“In the ‘50s, there was a very vital black scene (in southern California) that I and very few other white people had anything to do with or any connection to. We had such a depth of everything from ‘Cleanhead’ Vinson to T-Bone Walker and Pee Wee Crayton – the more polished acts – to guys like George “Harmonica’ Smith and Harmonica Fats and dozens and dozens of great players like that in those days. The Ash Grove was where people got exposed to hearing the real stuff … it was a real forum. I give a lot of credit to my brother for being so open to bringing in not only the Son Houses and the Bukka Whites, but also the local black performers that started coming in because people like Big Mama Thornton and Howlin’ Wolf played there,” Pearl said. “That helped some of the local artists to find a home there and that’s how I ended up meeting most of them.”
Not only did Bernie Pearl meet and hang out with most of those legendary artists that stopped in to play at the Ash Grove, he was also fortunate to end up calling many of them ‘friend’ and along the way, he picked up some priceless first-hand lessons on how to play the real-deal blues from the hands of the masters themselves.
“It was a revelation. And really, most of the education came from the hanging-out part. I, for one, didn’t approach them from a ‘teach-me-how-to-do-that’ perspective; it was more from the personalizing aspect of knowing them as people and their entirely-different experiences,” he said. “They were only too open to talk about their lives, and in many cases, they willingly shared their music. But more importantly to me, they shared the background of the music and what it meant. They never set up a standard of ‘you’re white, so you really can’t do it.’ Along that tangent, they were pretty much universally upset – in their own language – that ‘my own peoples don’t learn my music.’ They were very much afraid that their music would die with them. Most all of them expressed that and were all very encouraging. The really great revelation was how they were as people … some were more gregarious than others, but they were all pretty open to friendships and personal relationships; and these were the legendary masters.”
One of those masters – Brownie McGhee – ended up spending some one-on-one time with Pearl, showing him some of the nuances of the Piedmont style of blues picking.
“I approached him and asked him for some paid lessons and ended up taking a few of those with him for a couple of years. I don’t play much in Brownie’s style, but that was really my start. It was sitting in my brother’s kitchen with me and Brownie on guitar and Sonny Terry sitting beside, gently blowing his harp and going ‘Whoop, whoop, whoop.’ That’s a pretty good kick. And learning with Brownie prepared me for Lightnin’ who came along a year or two later. I got a lesson from him and started working on his stuff and pretty soon, I was playing with him. I never did take the stage with Brownie, though. Lightnin’ would say, ‘Learn this.’ Then go away for a couple of months and come back and we’d pick right back up.”
Although he may not have criss-crossed the globe with her, Pearl did pull a tour of duty in Big Mama Thornton’s band back in the day.
“I was only with her for like six weeks. I had just came back from a summer in New York and showed up at the Ash Grove and my brother asked me who played better blues on the electric guitar, me or my partner David. I said, ‘I do.’ And he told me that Big Mama’s guitar player either quit or was fired and she needed a guitar player for that night,” Pearl laughed. “So I went and got my guitar and sat in the dressing room and played some B.B. King riffs for her and she liked them, so she hired me. I was with her for a few weeks and she was indeed a character. She was a real person; she could be rough-and-tough, but my take on it was she was a woman alone in a rough man’s world and she had to have a gruff exterior to survive. I was really not that well-versed on the electric guitar at that time. I was looking to do more Lightnin’ Hopkins kind of stuff, and to be truthful, I didn’t cut it after awhile and I was let go. But we remained friends after I left her band. She was a great artist.”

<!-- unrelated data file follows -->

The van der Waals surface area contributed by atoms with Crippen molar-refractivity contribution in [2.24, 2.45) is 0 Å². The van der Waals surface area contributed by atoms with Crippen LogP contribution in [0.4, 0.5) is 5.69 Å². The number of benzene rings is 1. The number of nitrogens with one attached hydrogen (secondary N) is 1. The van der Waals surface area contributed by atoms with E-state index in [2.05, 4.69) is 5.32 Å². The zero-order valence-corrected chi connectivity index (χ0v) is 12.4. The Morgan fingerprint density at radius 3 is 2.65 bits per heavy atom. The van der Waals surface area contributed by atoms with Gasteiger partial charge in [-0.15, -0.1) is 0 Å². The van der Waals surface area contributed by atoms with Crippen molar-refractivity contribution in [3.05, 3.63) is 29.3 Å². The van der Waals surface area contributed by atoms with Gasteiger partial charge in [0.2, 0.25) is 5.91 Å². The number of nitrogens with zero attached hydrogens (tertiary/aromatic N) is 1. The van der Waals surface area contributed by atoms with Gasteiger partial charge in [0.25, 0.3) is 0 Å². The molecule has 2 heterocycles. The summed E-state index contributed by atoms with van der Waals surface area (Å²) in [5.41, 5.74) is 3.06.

Pearl never really had any sort of master-plan or grand designs on becoming a musician. It’s not like he just woke up in 2014 and realized that he’d been playing the blues for five decades, but …
“It was kind of a gradual decline; I slowly fell into the pit and only come up for air by teaching and doing this or that,” he laughed. “But I love the whole thing. I love the blues, I love the blues people, I love the repertoire … I love the comradery, and I’ve pretty much just tried to focus on that.”
A defining moment in Pearl’s transformation into a bluesman came early on, way back in 1958, when not as a performer, but rather as a customer, he attended a show at the Ash Grove.
“Yeah, my epiphany came very early on. I was sitting at a table with a couple of friends and it was a folk music show – the headlining act was some local folk renown at the time, one that the crowd came to see – and the opening act was Jesse Fuller, the one-man band. When he started playing, me and my friends went nuts. At a certain point I looked around and was expecting the house to be jumping, but the folk music crowd was just sitting there, sipping their cappuccino and waiting for Jesse to get off the stage,” he said. “So that’s the moment that the drum started beating in my head. I thought that was way too compelling. At that time I didn’t think I would ever understand what he was playing, or what the blues were, I just knew I was seeing something special.”
Southern California still has a healthy blues scene these days, but in Pearl’s eyes, it’s hard-pressed to keep pace with what it once was when the Ash Grove was the destination for real-deal blues and folk.
“I have to say that it’s (the blues scene in southern California) devolved into something that I’m not much a part of. I don’t hear a lot of variety in approaches and I don’t hear much traditional blues being done,” he said. “A lot of it is really rock-oriented, and then you have the west coast jump thing, but it’s primarily a white scene. So I haven’t been really involved with the local scene for awhile. There’s a lot of blues and a lot of blues bands and blues players here. I’m constantly amazed at how many really good guitar players there are. But ultimately, I think a lot of them have not adhered to the ‘take your time and be yourself’ principal. I do get a little tired of the emphasis being on the show, rather than the more palpable content of the blues.”
Tentative plans are being made for Pearl and Morrison to reunite next year for a set of country blues in a festival-type setting. Fingers are being crossed that the duo has the opportunity to head back into the studio and lay down some of those country blues tunes onto disc. Whether or not that comes to fruition, one thing is certain; Bernie Pearl is going to keep doing what he’s done for over five decades now, which is just to be Bernie Pearl.
“Lightnin’ Hopkins and Smokey Wilson gave me the same advice, decades apart, and that was to be yourself,” he said. “So I don’t try anything that is not of myself. That’s what I do.”